Moira did a little backwards hop as she dodged a wide, sweeping slice from the dagger Nathaniel’s double held. It sneered at her and lunged again and Moira prayed that the double hadn’t figured out Nathaniel’s shadow skills, because if it did, she was going to be in trouble. She winced when the tip of the knife tagged yet failed to pierce her borrowed set of armor, her defense faltering when she had realized the double was moving in a series of attacks Nathaniel had often used on her when they had fought together for sport. Concentrate, Moira, she told herself, lunging into a riposte that the double easily blocked. You need to end this quickly. She lashed out with a crippling blow, which made the double drop its guard. That gave her plenty of time to dart behind its back for a finishing attack. She grabbed a handful of hair – it was the wrong texture; she remembered Nathaniel’s hair had once slid through her fingers like silk, not stiff like straw – and yanked, exposing the double’s throat. Focus on the feel of steel cutting flesh, Zevran had instructed her. Is it not marvelous? Just then she looked up and caught Nathaniel’s eyes. In that moment, the feel of hot blood spilling over her fingers and the gurgling death rattle that sounded far too much like Nathaniel’s voice felt anything but marvelous. She let out a horrified cry and threw both the dagger and the body away from her, stumbling back with the hand that had escaped getting bloodied covering her mouth. Her breath was coming far too rapidly and she forced herself to go back to the body, to kneel and carefully unlace the heavy leather ties. The room spun and for a moment she thought she was back in the damp dungeon underneath Rendon Howe’s Denerim estate, standing over the Arl’s dead body. Her hands shook and she jumped when a larger pair covered her fingers.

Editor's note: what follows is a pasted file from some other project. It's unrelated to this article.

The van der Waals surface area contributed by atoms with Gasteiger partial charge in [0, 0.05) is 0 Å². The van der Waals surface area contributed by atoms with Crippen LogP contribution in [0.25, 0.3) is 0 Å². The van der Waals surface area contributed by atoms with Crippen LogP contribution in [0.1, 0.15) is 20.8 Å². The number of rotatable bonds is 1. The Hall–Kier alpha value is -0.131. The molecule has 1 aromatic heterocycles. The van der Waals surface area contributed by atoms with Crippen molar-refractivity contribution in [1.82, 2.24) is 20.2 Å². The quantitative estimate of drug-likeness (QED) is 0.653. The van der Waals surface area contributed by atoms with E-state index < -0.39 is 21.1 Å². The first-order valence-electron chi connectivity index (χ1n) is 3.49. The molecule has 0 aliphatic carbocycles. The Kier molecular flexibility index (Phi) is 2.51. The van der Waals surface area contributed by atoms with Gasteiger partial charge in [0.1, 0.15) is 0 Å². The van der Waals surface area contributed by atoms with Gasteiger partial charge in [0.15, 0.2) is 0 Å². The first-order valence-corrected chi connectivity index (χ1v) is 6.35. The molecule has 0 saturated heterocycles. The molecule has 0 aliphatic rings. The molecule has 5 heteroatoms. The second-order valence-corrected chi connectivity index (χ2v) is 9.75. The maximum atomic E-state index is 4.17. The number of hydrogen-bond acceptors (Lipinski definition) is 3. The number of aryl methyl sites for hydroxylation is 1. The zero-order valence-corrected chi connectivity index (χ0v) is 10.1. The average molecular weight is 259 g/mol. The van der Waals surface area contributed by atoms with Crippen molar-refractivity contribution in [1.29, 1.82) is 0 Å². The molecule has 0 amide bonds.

“I...” she started, looking into Nathaniel’s eyes. She could feel her lip begin to tremble and she quickly looked away. “I see you took my advice,” she said, regaining her composure. “I’m going to have to ask Wade to fix that once we get back to the Keep.”

Nathaniel saw the way that Moira fought to keep her voice even, grateful that she felt just as unsettled as he did. It didn’t matter that he disliked her. It didn’t matter that she had killed his father and taken his entire family down with him. What mattered right at that second was the fact that she had hated killing his lookalike just as much as he had hated killing hers. If she had reacted any other way, he might not have had the overwhelming urge to gather her in his arms, reassuring them both that they still lived.

He didn’t though, but he did reach out to rub at a smear of blood that had marred her chin. She inhaled sharply through her nose, but didn’t recoil from his touch. “We need to get moving,” he said quietly, looking her in the eye.